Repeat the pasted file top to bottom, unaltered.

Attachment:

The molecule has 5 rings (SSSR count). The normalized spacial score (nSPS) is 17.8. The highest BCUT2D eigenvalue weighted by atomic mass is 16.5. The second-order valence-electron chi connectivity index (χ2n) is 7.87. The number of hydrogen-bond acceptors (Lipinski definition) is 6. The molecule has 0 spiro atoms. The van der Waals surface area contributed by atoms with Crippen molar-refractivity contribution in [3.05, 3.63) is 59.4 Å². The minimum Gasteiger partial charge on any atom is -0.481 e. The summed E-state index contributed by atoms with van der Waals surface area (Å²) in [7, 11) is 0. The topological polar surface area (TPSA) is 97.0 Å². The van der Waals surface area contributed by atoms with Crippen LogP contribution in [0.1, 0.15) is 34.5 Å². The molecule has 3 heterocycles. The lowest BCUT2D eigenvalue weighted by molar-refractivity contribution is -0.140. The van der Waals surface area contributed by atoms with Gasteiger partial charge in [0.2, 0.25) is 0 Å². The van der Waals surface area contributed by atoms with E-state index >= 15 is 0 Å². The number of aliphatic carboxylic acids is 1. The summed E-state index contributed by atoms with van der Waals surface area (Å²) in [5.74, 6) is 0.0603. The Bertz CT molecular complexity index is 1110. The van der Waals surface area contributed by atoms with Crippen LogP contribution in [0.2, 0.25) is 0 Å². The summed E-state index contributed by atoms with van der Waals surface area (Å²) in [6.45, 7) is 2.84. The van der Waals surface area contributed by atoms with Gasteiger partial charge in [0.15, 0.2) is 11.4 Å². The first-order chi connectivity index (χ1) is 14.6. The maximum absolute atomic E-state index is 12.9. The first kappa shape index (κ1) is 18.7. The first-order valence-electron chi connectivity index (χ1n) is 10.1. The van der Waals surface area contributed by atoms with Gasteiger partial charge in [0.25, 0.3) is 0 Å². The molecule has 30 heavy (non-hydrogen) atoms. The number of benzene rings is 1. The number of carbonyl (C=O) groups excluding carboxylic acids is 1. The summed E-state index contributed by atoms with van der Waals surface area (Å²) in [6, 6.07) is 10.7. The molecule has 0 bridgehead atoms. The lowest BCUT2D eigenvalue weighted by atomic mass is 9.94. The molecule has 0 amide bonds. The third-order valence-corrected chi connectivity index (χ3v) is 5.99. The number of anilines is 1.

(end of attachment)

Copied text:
The molecule has 5 rings (SSSR count). The normalized spacial score (nSPS) is 17.8. The highest BCUT2D eigenvalue weighted by atomic mass is 16.5. The second-order valence-electron chi connectivity index (χ2n) is 7.87. The number of hydrogen-bond acceptors (Lipinski definition) is 6. The molecule has 0 spiro atoms. The van der Waals surface area contributed by atoms with Crippen molar-refractivity contribution in [3.05, 3.63) is 59.4 Å². The minimum Gasteiger partial charge on any atom is -0.481 e. The summed E-state index contributed by atoms with van der Waals surface area (Å²) in [7, 11) is 0. The topological polar surface area (TPSA) is 97.0 Å². The van der Waals surface area contributed by atoms with Crippen LogP contribution in [0.1, 0.15) is 34.5 Å². The molecule has 3 heterocycles. The lowest BCUT2D eigenvalue weighted by molar-refractivity contribution is -0.140. The van der Waals surface area contributed by atoms with Gasteiger partial charge in [0.2, 0.25) is 0 Å². The van der Waals surface area contributed by atoms with E-state index >= 15 is 0 Å². The number of aliphatic carboxylic acids is 1. The summed E-state index contributed by atoms with van der Waals surface area (Å²) in [5.74, 6) is 0.0603. The Bertz CT molecular complexity index is 1110. The van der Waals surface area contributed by atoms with Crippen LogP contribution in [0.2, 0.25) is 0 Å². The summed E-state index contributed by atoms with van der Waals surface area (Å²) in [6.45, 7) is 2.84. The van der Waals surface area contributed by atoms with Gasteiger partial charge in [0.15, 0.2) is 11.4 Å². The first-order chi connectivity index (χ1) is 14.6. The maximum absolute atomic E-state index is 12.9. The first kappa shape index (κ1) is 18.7. The first-order valence-electron chi connectivity index (χ1n) is 10.1. The van der Waals surface area contributed by atoms with Gasteiger partial charge in [0.25, 0.3) is 0 Å². The molecule has 30 heavy (non-hydrogen) atoms. The number of benzene rings is 1. The number of carbonyl (C=O) groups excluding carboxylic acids is 1. The summed E-state index contributed by atoms with van der Waals surface area (Å²) in [6, 6.07) is 10.7. The molecule has 0 bridgehead atoms. The lowest BCUT2D eigenvalue weighted by atomic mass is 9.94. The molecule has 0 amide bonds. The third-order valence-corrected chi connectivity index (χ3v) is 5.99. The number of anilines is 1.